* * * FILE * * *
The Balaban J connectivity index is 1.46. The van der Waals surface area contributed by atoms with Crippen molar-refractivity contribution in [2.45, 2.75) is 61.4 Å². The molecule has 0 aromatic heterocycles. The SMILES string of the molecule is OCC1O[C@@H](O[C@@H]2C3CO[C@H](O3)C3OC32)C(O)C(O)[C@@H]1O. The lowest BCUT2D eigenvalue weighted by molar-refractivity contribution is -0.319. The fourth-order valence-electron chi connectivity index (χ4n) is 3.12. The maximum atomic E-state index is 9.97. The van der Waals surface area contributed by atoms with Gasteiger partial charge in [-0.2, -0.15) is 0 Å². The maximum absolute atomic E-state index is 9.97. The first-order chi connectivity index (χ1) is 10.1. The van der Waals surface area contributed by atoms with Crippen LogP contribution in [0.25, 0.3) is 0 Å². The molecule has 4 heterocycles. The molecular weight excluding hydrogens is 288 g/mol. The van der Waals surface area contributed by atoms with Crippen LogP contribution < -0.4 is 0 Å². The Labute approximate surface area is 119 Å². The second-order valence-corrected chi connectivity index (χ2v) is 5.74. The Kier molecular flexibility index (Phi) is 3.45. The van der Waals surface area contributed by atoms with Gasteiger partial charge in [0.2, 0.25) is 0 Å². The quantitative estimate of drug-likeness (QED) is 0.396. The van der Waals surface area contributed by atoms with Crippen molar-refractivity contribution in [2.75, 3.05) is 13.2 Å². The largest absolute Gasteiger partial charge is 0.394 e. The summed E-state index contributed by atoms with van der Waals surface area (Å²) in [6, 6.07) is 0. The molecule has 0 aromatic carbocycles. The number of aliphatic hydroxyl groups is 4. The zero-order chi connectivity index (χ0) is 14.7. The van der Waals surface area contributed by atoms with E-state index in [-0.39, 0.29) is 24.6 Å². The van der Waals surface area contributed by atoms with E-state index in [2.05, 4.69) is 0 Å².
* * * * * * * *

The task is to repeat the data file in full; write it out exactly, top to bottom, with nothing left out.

The Balaban J connectivity index is 1.46. The van der Waals surface area contributed by atoms with Crippen molar-refractivity contribution in [2.45, 2.75) is 61.4 Å². The molecule has 0 aromatic heterocycles. The SMILES string of the molecule is OCC1O[C@@H](O[C@@H]2C3CO[C@H](O3)C3OC32)C(O)C(O)[C@@H]1O. The lowest BCUT2D eigenvalue weighted by molar-refractivity contribution is -0.319. The fourth-order valence-electron chi connectivity index (χ4n) is 3.12. The maximum atomic E-state index is 9.97. The van der Waals surface area contributed by atoms with Gasteiger partial charge in [-0.2, -0.15) is 0 Å². The maximum absolute atomic E-state index is 9.97. The first-order chi connectivity index (χ1) is 10.1. The van der Waals surface area contributed by atoms with Crippen LogP contribution in [0.25, 0.3) is 0 Å². The molecule has 4 heterocycles. The molecular weight excluding hydrogens is 288 g/mol. The van der Waals surface area contributed by atoms with Crippen LogP contribution < -0.4 is 0 Å². The Labute approximate surface area is 119 Å². The second-order valence-corrected chi connectivity index (χ2v) is 5.74. The Kier molecular flexibility index (Phi) is 3.45. The van der Waals surface area contributed by atoms with Gasteiger partial charge in [0.2, 0.25) is 0 Å². The quantitative estimate of drug-likeness (QED) is 0.396. The van der Waals surface area contributed by atoms with Crippen molar-refractivity contribution in [2.75, 3.05) is 13.2 Å². The largest absolute Gasteiger partial charge is 0.394 e. The summed E-state index contributed by atoms with van der Waals surface area (Å²) in [6, 6.07) is 0. The molecule has 0 aromatic carbocycles. The number of aliphatic hydroxyl groups is 4. The zero-order chi connectivity index (χ0) is 14.7. The van der Waals surface area contributed by atoms with E-state index in [-0.39, 0.29) is 24.6 Å². The van der Waals surface area contributed by atoms with E-state index in [2.05, 4.69) is 0 Å².